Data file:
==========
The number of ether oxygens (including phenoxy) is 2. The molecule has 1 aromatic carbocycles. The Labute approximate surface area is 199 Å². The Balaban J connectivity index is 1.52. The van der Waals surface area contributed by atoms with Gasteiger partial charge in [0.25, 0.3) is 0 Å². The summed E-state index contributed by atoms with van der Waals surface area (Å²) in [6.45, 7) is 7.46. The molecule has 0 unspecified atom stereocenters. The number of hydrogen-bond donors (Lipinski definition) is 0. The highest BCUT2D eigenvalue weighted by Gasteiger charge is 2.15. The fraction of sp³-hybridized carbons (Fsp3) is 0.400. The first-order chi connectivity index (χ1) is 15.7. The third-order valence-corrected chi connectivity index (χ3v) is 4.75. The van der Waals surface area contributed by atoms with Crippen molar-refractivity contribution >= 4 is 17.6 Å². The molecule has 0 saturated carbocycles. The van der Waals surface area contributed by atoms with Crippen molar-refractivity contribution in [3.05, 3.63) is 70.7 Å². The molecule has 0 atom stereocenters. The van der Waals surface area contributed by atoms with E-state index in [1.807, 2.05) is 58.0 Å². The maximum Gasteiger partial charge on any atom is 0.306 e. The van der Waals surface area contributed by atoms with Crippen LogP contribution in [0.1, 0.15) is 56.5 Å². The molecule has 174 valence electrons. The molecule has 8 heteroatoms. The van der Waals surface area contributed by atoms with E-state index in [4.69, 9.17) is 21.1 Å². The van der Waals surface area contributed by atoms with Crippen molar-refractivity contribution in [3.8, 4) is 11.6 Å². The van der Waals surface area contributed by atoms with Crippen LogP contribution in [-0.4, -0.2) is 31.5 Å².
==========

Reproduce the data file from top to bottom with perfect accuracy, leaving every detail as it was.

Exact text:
The number of ether oxygens (including phenoxy) is 2. The molecule has 1 aromatic carbocycles. The Labute approximate surface area is 199 Å². The Balaban J connectivity index is 1.52. The van der Waals surface area contributed by atoms with Gasteiger partial charge in [0.25, 0.3) is 0 Å². The summed E-state index contributed by atoms with van der Waals surface area (Å²) in [6.45, 7) is 7.46. The molecule has 0 unspecified atom stereocenters. The number of hydrogen-bond donors (Lipinski definition) is 0. The highest BCUT2D eigenvalue weighted by Gasteiger charge is 2.15. The fraction of sp³-hybridized carbons (Fsp3) is 0.400. The first-order chi connectivity index (χ1) is 15.7. The third-order valence-corrected chi connectivity index (χ3v) is 4.75. The van der Waals surface area contributed by atoms with Crippen molar-refractivity contribution >= 4 is 17.6 Å². The molecule has 0 saturated carbocycles. The van der Waals surface area contributed by atoms with Crippen molar-refractivity contribution in [3.05, 3.63) is 70.7 Å². The molecule has 0 atom stereocenters. The van der Waals surface area contributed by atoms with E-state index in [1.807, 2.05) is 58.0 Å². The maximum Gasteiger partial charge on any atom is 0.306 e. The van der Waals surface area contributed by atoms with Crippen LogP contribution in [0.1, 0.15) is 56.5 Å². The molecule has 174 valence electrons. The molecule has 8 heteroatoms. The van der Waals surface area contributed by atoms with E-state index in [4.69, 9.17) is 21.1 Å². The van der Waals surface area contributed by atoms with Crippen molar-refractivity contribution in [3.8, 4) is 11.6 Å². The van der Waals surface area contributed by atoms with Crippen LogP contribution in [-0.4, -0.2) is 31.5 Å².